"We have to find out if Julian Assange really does live in Geneva. In the process of checking we did not find his name in Geneva," PostFinance spokesman Marc Andrey told the news service AFP , confirming a report in the NZZ am Sonntag newspaper.
A sweeping operation against stock market manipulation and Ponzi schemes that involves more than 300 criminal defendants will be announced by the Justice Department today, according to a Bloomberg report citing an anonymous "U.S. law enforcement official."
The operation began in August, according to Bloomberg. In addition to the 300 criminal defendants, there will be 180 civil defendants.
There is only one difference between a bad economist and a good one: the bad economist confines himself to the visible effect; the good economist takes into account both the effect that can be seen and those effects that must be foreseen. The bad economist pursues a small present good that will be followed by a great evil to come, while the good economist pursues a great good to come, at the risk of a small present evil.
On Friday, the Obama administration announced that it had reached a free trade deal with the South Korean government in Seoul. Trade organizations for both the automakers and meat growers chimed in with support for the pact. But Senator Max Baucus, the Montana Democrat, has said he is "deeply disappointed" with the agreement. It's not clear whether Baucus will attempt to block the treaty from being approved in the Senate.
I decided to speak with Terry McGraw, Chairman and CEO of McGraw-Hill Companies . McGraw is a strong advocate of free trade. He is chairman of the Emergency Committee for American Trade (ECAT), chairman of the U.S.-India Business Council, chairman of the United States Council for International Business, as well as a member of the U.S. Trade Representative’s Advisory Committee for Trade Policy and Negotiations (ACTPN).
McGraw was in Korea for the G-20 Business Summit. He also spread the message of the importance of opening the markets while he was in India with President Obama last month. I started the discussion on what impact this agreement will have on the U.S. economy.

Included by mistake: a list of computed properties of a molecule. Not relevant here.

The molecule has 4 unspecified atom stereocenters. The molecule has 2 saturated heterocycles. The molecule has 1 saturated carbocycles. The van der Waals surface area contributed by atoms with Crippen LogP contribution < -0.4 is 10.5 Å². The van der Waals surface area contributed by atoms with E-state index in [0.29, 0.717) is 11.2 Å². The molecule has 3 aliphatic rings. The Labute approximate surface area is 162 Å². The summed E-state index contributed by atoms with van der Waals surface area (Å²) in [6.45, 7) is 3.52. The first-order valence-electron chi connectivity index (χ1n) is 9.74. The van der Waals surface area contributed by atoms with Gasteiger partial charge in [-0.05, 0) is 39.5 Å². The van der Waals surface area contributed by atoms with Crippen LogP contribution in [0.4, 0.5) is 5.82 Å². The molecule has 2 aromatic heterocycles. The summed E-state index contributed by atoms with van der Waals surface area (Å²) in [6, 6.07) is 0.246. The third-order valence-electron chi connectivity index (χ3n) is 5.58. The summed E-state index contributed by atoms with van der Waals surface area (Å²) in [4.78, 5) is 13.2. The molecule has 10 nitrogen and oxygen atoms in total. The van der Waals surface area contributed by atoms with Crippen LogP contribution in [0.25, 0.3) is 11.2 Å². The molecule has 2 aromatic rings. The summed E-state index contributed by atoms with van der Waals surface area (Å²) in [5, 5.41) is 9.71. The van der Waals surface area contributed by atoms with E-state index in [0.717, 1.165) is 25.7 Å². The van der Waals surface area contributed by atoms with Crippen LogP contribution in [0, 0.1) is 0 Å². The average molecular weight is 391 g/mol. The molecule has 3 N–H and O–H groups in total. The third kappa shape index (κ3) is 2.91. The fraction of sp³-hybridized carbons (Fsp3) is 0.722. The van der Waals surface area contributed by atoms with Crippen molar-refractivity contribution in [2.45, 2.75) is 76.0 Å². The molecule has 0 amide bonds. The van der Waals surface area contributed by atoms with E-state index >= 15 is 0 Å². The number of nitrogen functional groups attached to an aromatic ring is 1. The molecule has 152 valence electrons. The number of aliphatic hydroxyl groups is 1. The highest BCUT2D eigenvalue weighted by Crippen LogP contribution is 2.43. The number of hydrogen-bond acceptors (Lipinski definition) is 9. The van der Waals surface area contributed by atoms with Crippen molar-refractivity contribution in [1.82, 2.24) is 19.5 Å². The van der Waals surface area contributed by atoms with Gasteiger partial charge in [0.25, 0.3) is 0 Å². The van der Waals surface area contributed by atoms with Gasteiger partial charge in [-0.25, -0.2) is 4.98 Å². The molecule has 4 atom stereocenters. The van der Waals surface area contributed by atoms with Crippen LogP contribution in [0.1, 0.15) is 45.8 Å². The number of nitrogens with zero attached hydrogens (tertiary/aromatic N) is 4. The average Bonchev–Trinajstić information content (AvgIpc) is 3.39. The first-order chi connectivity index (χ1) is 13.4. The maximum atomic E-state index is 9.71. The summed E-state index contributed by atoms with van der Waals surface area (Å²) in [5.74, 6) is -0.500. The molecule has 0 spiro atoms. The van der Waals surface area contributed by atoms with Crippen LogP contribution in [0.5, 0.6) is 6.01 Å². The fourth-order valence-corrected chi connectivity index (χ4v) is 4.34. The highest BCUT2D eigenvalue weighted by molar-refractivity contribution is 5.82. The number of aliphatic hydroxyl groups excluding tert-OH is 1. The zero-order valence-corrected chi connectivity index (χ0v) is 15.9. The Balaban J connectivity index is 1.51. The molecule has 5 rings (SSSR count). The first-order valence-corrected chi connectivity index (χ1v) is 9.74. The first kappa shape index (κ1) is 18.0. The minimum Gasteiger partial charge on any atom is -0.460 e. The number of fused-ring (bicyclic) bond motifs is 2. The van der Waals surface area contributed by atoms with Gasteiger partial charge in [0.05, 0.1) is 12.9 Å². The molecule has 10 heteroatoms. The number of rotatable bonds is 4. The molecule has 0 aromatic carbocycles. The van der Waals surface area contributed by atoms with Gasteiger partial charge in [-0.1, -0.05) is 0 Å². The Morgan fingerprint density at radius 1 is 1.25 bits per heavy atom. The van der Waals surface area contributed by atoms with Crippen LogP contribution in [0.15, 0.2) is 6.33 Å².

The mystery of where in Europe Steve Schwarzman is going has been solved.
He's headed to Paris.
Last week, Reuters reporter Megan Davies revealed that the chief executive and co-founder of private-equity powerhouse Blackstone Group was decamping from the United States in favor of residence in Europe.
On Saturday Davies learned that Schwarzman is headed to Paris.
Banks Contemplate Moving up Bonuses Due to Possible Tax Hikes (CNBC) "Congress is debating tax rates, and that has Wall Street nervously eyeing the calendar. Worried that lawmakers will allow taxes to rise for the wealthiest Americans beginning next year, financial firms are discussing whether to move up their bonus payouts from next year to this month." As Bush-era tax cuts are about to expire, many of the big banks are reviewing their options and holding discussions with pay consultants. Goldman Sachs is rumored to be among those considering such plans, and is considered to be something of a bellwether."
A disappointing jobs report on Friday morning alone will not make the Federal Reserve wait to raise interest rates, BofA's Michelle Meyer tells CNBC.
Patrick McCormack's Tiger Consumer Management is shutting down at the end of March.
Pensions remain short of having enough money to pay out what they've promised, despite recent asset increases.